Large corporations have used subsidiaries since the 1880s, and by the early 2000s 85% of the 500 largest U.S. companies were multilayered. The corporate veil created by this structure is the foundation of U.S. business law, and subsidiaries make multiple business ventures possible that established companies might otherwise find too risky.

But a new study, published in the Strategic Management Journal, suggests a more nefarious use for the multi-layered business structure: evading pollution regulation penalties. According to the study, adding a single layer of corporate hierarchy was associated with a 39% increase in the degree of toxic emissions.

How Corporate Multilayering Affects Pollution Regulation Enforcement

Each entity within a corporate group—both the parent company and subsidiaries—forms a single legal corporation and is legally independent. This legal separation creates a liability firewall between business entities in the corporate group. So, although a parent company has ultimate decision-making authority over its subsidiaries, corporate law does not impose legal responsibility for the subsidiary’s actions on the parent company.

“The multi-layered structure permits parent companies to buffer themselves from the negative legal, reputational, and punitive outcomes related to risky activities and, thereby, shift the costs to the society as a whole,” said Juyoung Lee of the Hong Kong Polytechnic University, one of the study’s authors.

As such, parent companies are exempt from compensating for, or paying the penalties related to, environmental damages caused by their subsidiaries. Since subsidiaries often lack the financial means to remediate pollution or pay penalties, enforcing environmental regulations means litigating up the corporate hierarchy.

Where Do the Most Pollution-Intense Activities Fall in a Corporate Hierarchy?

Lee, with co-author Pratima Bansal of Ivey Business School in Canada, analyzed 7,400 U.S.-based businesses owned by the 67 largest chemical manufacturing groups headquartered in America. The study examined actual business establishments, from low-polluting administrative locations to high-polluting industrial ones. Using data from Dun and Bradstreet’s Corporate Family Tree Data, their analysis revealed that only 6% of all the business locations across all these groups conducted pollution-intensive operations.

The authors combined this information with the EPA’s TRI program to pinpoint where the highest polluting sites fall within their corporate structures. Overwhelmingly, they were hierarchically distant from parent companies.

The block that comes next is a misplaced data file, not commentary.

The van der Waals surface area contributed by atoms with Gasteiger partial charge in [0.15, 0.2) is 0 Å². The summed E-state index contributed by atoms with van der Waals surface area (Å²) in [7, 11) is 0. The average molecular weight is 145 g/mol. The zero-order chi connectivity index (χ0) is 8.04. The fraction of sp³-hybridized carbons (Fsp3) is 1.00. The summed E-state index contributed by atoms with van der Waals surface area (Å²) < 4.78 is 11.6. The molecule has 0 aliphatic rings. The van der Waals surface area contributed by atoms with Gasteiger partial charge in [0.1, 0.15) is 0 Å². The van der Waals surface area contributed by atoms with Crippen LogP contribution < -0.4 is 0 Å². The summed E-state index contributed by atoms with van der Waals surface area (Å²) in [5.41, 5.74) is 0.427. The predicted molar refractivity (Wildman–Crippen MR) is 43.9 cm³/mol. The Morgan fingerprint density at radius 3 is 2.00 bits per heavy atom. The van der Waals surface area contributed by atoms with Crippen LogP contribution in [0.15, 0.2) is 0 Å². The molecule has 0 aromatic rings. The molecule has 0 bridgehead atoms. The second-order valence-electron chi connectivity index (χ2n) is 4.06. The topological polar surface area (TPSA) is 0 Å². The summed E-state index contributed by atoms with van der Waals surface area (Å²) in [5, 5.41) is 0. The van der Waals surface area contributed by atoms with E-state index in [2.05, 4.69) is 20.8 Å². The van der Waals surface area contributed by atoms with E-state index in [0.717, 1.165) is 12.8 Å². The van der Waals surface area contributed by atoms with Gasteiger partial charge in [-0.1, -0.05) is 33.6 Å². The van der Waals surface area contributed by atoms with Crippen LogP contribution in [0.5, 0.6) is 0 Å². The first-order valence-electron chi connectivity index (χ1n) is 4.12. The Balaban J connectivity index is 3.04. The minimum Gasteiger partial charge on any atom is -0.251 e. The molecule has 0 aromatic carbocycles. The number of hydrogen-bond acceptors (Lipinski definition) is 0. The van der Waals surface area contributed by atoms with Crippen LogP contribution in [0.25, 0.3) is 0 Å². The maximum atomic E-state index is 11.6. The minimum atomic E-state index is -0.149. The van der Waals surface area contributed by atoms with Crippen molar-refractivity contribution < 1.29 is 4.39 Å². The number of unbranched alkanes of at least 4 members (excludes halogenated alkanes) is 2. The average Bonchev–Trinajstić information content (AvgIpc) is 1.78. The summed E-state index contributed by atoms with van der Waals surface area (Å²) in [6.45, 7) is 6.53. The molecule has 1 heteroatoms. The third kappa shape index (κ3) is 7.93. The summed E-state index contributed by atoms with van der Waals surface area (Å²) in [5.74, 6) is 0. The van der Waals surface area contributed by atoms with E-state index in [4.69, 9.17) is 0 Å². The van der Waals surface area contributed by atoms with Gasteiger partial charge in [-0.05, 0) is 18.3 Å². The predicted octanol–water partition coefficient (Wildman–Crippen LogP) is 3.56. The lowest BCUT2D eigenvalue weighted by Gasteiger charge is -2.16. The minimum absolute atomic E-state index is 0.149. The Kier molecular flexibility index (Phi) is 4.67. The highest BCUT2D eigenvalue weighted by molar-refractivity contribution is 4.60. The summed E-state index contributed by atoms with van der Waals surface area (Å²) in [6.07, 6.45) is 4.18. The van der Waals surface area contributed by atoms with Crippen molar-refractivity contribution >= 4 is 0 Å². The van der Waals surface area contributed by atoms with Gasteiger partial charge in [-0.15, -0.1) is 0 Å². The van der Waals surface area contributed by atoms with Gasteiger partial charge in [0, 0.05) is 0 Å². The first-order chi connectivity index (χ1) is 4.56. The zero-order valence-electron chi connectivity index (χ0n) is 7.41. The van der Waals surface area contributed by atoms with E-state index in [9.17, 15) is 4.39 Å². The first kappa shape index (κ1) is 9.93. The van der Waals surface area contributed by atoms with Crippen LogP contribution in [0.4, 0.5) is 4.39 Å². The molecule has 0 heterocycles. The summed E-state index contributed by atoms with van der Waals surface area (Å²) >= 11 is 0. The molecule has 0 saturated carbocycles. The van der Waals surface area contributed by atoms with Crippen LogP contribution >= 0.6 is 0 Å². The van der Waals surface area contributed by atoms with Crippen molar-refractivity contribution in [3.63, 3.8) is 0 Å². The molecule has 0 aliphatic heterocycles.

Why Where High-Polluting Sites Fall in a Corporate Structure Matters

Previous studies have shown that corporate groups with more subsidiary layers pollute more, but it’s been unclear whether corporate groups locate high-polluting sites lower in the corporate hierarchy and, if so, why corporate groups do so.

“The lower pollution-intensive activities are in the corporate hierarchy, the more effectively the parent company can protect itself from government-related risks,” Bansal said. “When the subsidiary is farther down the hierarchy in a more complex organizational structure, it’s more difficult to prove a parent company’s active participation. It’s easier to justify its ignorance.”

Basal and Lee’s study examined how parent companies create liability buffers strategically by looking at whether the environmental standards in a parent company’s home state affected where polluting sites fell in the corporate structure. The data showed that the stricter the regulations at home, the greater the buffer between parent companies and their polluting sites in the corporate structure.

When parent companies were headquartered in weak environmental states, the probability of the high-polluting sites being among lower-level subsidiaries was almost the same as them being part of the parent organization. For those headquartered in strong environmental states, the probability grew with every step in the hierarchy away from the parent company.

While this association does not overtly prove companies are using subsidiaries to hide from pollution penalties, it certainly demonstrates that strategic buffering is part of the story. It also illustrates that the foundational element of U.S. corporate law—the corporate veil—inhibits environmental regulation enforcement. Government regulations that fail to consider corporate structures may simply result in the harm being hidden, not reduced.

Published Date
15 March 2024

Article Type
Article Summary/Abstract, Journals News


Sign up to receive updates on the latest research, events, and SMS news.